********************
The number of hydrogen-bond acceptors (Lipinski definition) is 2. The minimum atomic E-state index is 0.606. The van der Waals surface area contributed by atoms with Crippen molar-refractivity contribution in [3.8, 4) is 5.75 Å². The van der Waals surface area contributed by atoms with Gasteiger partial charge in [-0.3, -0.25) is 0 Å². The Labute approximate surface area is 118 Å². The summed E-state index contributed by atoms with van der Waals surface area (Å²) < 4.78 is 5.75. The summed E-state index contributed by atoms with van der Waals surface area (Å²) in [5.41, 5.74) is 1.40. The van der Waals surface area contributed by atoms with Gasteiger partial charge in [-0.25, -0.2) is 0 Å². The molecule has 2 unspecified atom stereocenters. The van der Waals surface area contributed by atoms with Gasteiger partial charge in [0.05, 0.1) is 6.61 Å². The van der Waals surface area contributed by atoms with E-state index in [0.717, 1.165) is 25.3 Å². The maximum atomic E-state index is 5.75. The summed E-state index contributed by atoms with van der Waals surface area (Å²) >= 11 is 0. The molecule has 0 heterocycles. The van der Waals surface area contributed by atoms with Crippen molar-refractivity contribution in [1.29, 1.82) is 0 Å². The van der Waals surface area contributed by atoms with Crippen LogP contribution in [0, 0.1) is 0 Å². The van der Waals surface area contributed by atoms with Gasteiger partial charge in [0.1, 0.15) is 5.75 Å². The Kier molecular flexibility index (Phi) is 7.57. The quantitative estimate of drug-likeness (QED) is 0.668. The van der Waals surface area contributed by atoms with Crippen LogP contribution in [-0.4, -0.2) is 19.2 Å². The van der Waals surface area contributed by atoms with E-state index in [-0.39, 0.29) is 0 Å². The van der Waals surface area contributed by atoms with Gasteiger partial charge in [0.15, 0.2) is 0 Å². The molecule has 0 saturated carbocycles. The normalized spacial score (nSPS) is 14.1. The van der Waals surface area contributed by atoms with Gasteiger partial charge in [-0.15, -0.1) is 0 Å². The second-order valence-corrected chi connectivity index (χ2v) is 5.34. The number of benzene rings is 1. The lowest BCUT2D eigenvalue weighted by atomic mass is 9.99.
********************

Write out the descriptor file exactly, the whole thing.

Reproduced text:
The number of hydrogen-bond acceptors (Lipinski definition) is 2. The minimum atomic E-state index is 0.606. The van der Waals surface area contributed by atoms with Crippen molar-refractivity contribution in [3.8, 4) is 5.75 Å². The van der Waals surface area contributed by atoms with Gasteiger partial charge in [-0.3, -0.25) is 0 Å². The Labute approximate surface area is 118 Å². The summed E-state index contributed by atoms with van der Waals surface area (Å²) < 4.78 is 5.75. The summed E-state index contributed by atoms with van der Waals surface area (Å²) in [5.41, 5.74) is 1.40. The van der Waals surface area contributed by atoms with Gasteiger partial charge in [-0.25, -0.2) is 0 Å². The molecule has 2 unspecified atom stereocenters. The van der Waals surface area contributed by atoms with Gasteiger partial charge in [0.05, 0.1) is 6.61 Å². The van der Waals surface area contributed by atoms with E-state index in [0.717, 1.165) is 25.3 Å². The maximum atomic E-state index is 5.75. The summed E-state index contributed by atoms with van der Waals surface area (Å²) >= 11 is 0. The molecule has 0 heterocycles. The van der Waals surface area contributed by atoms with Crippen molar-refractivity contribution in [1.29, 1.82) is 0 Å². The van der Waals surface area contributed by atoms with Crippen LogP contribution in [0, 0.1) is 0 Å². The van der Waals surface area contributed by atoms with Gasteiger partial charge in [0.1, 0.15) is 5.75 Å². The Kier molecular flexibility index (Phi) is 7.57. The quantitative estimate of drug-likeness (QED) is 0.668. The van der Waals surface area contributed by atoms with Crippen LogP contribution in [-0.4, -0.2) is 19.2 Å². The van der Waals surface area contributed by atoms with E-state index in [-0.39, 0.29) is 0 Å². The van der Waals surface area contributed by atoms with Gasteiger partial charge in [0.15, 0.2) is 0 Å². The molecule has 0 saturated carbocycles. The normalized spacial score (nSPS) is 14.1. The van der Waals surface area contributed by atoms with Gasteiger partial charge in [-0.15, -0.1) is 0 Å². The second-order valence-corrected chi connectivity index (χ2v) is 5.34. The number of benzene rings is 1. The lowest BCUT2D eigenvalue weighted by atomic mass is 9.99.